In the film world it is easy to see evidence of this bias against comedy. The list of Oscars best picture nominees feature an appalling number of comedies. Is it truly possible that all of the comedies made in the last 80+ years were simply not as good as their dramatic counterparts or is there some other reason they were snubbed? Because we don’t categorize music like we do films it’s harder to show this bias through the same means. Some alternate datasets to look at are critical ratings and official-ish “canons” like the Grammy (and other) awards, Rock and Roll Hall of Fame inductees, or lists like Rolling Stones 500 Greatest Albums of all Time.
Interesting sidenote: the Grammy’s Best Comedy album category is inclusive of both stand-up comedy and funny music. Is the implication that comedic music is NOT music? To further complicate the matter, Tenacious D’s album Rize of the Fenix was nominated for Best Comedy Album (2012) AND the band won the Best Metal Performance (2014) for a Dio cover. So they’re a “real” band when they play other people’s songs but something else when playing their own…
The artists included in these “important” lists are often not terribly funny. I believe that part of this is explained by the formerly low brow nature of pop music. The fine arts, on the other hand, being taught in universities and having their own dedicated museums give them a certain aesthetic prestige. Not until recent decades has popular music garnered much respect artistically and academically (though it still lags far behind other art forms).
All of this leads to a defensiveness (or self consciousness) on the part of pop music fans. It’s safer to endorse someone like Joni Mitchell, with her introspective poetic lyricism and socially conscious attitude, than They Might Be Giants—who are often accused of being inauthentic and writing novelty songs. Of course this is not to say that TMBG aren’t tremendously talented or that Mitchell is entirely humorless. Any outlying funny pop stars in the official-ish canon (Chuck Berry, The Ramones, Kanye West) either predate the acceptance of popular music as legitimate works or are from genres which are more free with humor. Countercultural genres like punk and hip hop were explicitly set up in opposition to, and mocking, mainstream pop norms (like overly serious tendencies).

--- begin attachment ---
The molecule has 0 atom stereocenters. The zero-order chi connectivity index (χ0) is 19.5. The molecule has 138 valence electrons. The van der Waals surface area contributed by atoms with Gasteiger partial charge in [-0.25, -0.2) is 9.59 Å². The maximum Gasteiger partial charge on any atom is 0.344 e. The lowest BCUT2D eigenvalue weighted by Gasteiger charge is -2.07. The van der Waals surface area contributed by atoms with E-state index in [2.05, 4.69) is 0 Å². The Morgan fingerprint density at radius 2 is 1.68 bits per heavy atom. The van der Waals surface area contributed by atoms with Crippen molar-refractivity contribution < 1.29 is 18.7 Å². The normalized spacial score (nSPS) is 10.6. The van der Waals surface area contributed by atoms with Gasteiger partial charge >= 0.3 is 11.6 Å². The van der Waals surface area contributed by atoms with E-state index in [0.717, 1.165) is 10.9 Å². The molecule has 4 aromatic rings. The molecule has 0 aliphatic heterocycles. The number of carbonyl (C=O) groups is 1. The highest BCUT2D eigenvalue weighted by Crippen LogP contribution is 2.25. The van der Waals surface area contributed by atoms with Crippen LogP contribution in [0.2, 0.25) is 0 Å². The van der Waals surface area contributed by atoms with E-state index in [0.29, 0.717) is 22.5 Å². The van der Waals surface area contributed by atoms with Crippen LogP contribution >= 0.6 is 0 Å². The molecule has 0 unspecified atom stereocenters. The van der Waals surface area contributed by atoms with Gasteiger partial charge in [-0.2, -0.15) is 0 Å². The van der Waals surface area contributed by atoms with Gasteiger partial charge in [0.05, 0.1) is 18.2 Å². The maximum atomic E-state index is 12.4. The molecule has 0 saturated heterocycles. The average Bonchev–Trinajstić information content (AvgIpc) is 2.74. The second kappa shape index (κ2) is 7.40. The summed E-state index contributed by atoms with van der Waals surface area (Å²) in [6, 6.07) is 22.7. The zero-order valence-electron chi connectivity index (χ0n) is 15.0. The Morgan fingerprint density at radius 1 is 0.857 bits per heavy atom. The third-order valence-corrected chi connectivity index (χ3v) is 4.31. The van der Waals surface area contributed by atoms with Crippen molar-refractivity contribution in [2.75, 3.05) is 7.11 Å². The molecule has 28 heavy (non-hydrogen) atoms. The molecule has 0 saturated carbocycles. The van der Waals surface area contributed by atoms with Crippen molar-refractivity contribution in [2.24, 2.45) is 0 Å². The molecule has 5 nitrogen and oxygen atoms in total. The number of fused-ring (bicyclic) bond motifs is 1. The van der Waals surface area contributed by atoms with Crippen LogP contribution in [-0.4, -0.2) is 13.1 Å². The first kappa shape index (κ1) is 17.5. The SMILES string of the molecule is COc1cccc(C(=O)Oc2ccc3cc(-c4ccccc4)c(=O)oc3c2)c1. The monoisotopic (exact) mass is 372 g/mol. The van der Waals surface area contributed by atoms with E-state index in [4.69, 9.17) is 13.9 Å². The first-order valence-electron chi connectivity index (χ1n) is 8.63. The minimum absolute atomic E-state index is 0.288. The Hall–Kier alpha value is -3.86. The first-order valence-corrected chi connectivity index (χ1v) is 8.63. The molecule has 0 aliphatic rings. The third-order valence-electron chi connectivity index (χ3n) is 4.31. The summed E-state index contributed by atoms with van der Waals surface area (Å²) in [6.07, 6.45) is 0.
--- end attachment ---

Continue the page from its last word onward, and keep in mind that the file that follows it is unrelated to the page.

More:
One unexpected realization I had when researching this topic was that, despite the incredible breadth of humor across all eras of pop music, there is the tendency to label any music that is too funny as parody. Parody is only one of many strains of humor (satire, absurdity, etc…) and in particular it comes with some heavy aesthetic baggage. Literary theorist Linda Hutcheon, in her book Theory of Parody, wrote that the stigma associated with it comes from two sources: It threatens the Romantic notion of the individual artistic genius and the capitalistic notion of intellectual copyright. In addition, parody is also often perceived as mocking and unethical. Pitchfork writer Simon Reynolds even calls parody “intrinsically puerile.” While not all parody is necessarily mean-spirited, take “Weird” Al’s overwhelmingly positive catalog for example, there remains a certain taint to it. Again while not all comedic music is parodic, the tendency to associate any too-funny music with parody leads to a biased interpretation.